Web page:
Wal-Mart Stores Inc. is testing a new robot that scans shelves for out-of-stocks, incorrect prices, and wrong or missing labels in a small number of its stores.
The new shelf-scanning technology is intended to free up floor-level associates’ time to focus more on doing what machines typically can't do as well as humans: better serve customers and sell merchandise. Stores currently testing the technology are in Arkansas, Pennsylvania and California.
Based on the initial tests, Walmart plans to expand the robots to an additional 50 locations. As with anything introduced to stores, associate and customer feedback will guide how and where the mega-retailer will use the technology down the line.
“This combination of people and technology is helping make our stores more convenient and easier to shop, ensuring that products are available when our customers want them,” the Bentonville, Ark.-based company said in a blog entry. “It’s just another example of how we’re using technology to save our associates and customers time.”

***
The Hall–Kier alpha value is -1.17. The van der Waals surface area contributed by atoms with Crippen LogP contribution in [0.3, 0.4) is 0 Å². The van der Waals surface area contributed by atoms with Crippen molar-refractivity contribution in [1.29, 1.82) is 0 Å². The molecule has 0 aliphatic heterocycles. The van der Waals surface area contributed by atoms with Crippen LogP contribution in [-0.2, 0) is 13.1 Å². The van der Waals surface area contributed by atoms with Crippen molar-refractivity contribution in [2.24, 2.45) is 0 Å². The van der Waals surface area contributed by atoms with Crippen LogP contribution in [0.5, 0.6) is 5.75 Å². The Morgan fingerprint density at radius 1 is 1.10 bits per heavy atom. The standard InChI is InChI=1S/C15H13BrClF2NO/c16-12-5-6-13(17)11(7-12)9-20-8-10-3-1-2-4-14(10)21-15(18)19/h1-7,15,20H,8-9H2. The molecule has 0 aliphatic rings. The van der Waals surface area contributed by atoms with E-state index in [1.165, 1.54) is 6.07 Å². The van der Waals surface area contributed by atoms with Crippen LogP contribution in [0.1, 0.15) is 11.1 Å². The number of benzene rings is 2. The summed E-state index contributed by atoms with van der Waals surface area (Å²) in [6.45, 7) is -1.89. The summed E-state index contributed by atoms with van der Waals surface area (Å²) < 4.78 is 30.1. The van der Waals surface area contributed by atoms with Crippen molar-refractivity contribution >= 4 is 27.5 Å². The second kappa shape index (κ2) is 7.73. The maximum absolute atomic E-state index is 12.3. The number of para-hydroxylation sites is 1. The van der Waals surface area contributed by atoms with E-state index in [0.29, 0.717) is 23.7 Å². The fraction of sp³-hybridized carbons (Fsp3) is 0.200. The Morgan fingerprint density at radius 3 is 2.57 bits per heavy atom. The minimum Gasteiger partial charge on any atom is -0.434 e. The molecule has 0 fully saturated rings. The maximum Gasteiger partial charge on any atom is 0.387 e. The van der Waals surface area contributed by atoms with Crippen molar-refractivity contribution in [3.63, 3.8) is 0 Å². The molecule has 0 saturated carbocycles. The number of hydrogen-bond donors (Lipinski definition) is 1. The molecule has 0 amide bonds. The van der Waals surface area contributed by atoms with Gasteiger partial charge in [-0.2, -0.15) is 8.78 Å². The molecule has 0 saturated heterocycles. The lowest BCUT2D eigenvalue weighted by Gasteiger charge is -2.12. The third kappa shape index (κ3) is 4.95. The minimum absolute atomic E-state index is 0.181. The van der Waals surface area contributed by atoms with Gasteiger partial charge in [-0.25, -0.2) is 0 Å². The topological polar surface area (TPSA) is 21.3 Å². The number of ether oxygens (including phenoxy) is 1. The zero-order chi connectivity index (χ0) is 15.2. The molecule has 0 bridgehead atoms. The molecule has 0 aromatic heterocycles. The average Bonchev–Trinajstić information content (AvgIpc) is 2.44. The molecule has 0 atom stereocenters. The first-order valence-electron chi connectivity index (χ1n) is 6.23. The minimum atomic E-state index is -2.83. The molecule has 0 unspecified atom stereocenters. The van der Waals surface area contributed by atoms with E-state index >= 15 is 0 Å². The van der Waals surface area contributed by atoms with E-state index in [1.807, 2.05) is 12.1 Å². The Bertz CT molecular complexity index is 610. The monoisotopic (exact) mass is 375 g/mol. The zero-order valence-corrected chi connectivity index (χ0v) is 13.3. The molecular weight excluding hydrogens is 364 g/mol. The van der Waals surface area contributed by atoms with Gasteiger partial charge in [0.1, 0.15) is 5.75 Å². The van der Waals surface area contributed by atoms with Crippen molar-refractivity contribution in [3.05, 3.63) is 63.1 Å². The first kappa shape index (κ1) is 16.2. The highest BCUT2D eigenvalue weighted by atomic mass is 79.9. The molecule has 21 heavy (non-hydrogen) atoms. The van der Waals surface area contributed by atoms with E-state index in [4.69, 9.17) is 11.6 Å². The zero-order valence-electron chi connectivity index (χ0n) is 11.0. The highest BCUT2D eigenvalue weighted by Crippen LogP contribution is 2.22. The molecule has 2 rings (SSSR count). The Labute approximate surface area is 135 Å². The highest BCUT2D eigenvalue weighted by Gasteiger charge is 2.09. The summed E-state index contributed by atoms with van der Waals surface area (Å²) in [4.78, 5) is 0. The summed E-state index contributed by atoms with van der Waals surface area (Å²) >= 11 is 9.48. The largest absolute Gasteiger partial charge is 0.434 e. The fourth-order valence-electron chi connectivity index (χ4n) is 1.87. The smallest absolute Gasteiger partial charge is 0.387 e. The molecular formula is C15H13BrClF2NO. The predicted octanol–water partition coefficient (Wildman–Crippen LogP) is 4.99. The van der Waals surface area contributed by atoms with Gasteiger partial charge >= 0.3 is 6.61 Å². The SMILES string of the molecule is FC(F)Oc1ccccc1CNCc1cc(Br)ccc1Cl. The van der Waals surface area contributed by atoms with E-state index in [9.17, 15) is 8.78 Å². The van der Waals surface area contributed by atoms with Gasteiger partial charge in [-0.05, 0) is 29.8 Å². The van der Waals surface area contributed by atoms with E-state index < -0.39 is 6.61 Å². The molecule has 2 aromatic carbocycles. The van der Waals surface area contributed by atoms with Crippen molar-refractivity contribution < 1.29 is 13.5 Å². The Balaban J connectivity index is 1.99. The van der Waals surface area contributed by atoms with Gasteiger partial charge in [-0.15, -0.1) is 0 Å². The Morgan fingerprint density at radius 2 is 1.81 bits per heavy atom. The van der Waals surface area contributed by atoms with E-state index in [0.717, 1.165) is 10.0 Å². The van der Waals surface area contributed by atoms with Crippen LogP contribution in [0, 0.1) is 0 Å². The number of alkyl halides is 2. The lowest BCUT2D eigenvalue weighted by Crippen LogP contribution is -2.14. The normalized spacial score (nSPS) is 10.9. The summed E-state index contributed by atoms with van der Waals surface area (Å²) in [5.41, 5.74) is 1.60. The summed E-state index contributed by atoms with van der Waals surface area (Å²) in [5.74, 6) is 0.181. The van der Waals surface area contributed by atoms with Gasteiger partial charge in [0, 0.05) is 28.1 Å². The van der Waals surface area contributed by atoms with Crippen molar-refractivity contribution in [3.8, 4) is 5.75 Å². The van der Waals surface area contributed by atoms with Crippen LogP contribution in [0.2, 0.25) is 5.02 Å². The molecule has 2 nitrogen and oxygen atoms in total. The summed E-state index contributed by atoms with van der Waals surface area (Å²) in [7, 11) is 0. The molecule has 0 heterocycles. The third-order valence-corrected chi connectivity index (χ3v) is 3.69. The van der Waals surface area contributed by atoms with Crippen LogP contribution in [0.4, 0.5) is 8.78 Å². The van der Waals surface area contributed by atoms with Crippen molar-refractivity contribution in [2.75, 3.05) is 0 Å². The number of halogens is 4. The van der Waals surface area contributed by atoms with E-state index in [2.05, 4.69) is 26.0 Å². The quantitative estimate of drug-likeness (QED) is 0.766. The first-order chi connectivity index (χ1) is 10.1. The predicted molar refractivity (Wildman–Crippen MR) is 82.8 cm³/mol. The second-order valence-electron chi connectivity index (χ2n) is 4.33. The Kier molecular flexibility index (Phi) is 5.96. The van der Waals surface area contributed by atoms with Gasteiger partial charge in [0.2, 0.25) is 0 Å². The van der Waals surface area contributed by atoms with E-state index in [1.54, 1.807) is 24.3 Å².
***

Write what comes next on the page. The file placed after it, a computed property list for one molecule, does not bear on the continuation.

In an interview with Reuters, Jeremy King, chief technology officer for Walmart U.S. and ecommerce, said that the robots are 50 percent more productive than their human counterparts and can scan shelves significantly more accurately and three times faster. Store employees typically have time to scan shelves only twice a week. Despite their greater efficiency, the robots won't replace workers or affect employee headcounts in stores.
The technology is similar to other robots currently being tested by grocers in different markets. Minneapolis-based Target Corp. first announced its initiative to test Simbe Robotics' shelf-scanning robot, named Tally, in stores last year. Moreover, Midwestern grocer Schnuck Markets, based in St. Louis, recently revealed its incorporation of Tally at several locations, while Carlisle, Pa.-based Ahold USA, at a Giant Food Stores location, just began testing Marty, a robot with the same purpose that also detects floor hazards – and sports a pair of plastic googly eyes to make it more customer-friendly.
The robots mark another recent initiative by Walmart to add automation to its stores. Among them is the growing number of stores with self-service “Pickup Towers,” from which customers can get orders online; the expansion of Scan & Go checkout-free technology that puts “the checkout process in the hands of the user”; and the rollout of its Express Lane to digitize money and pharmacy services across stores nationwide.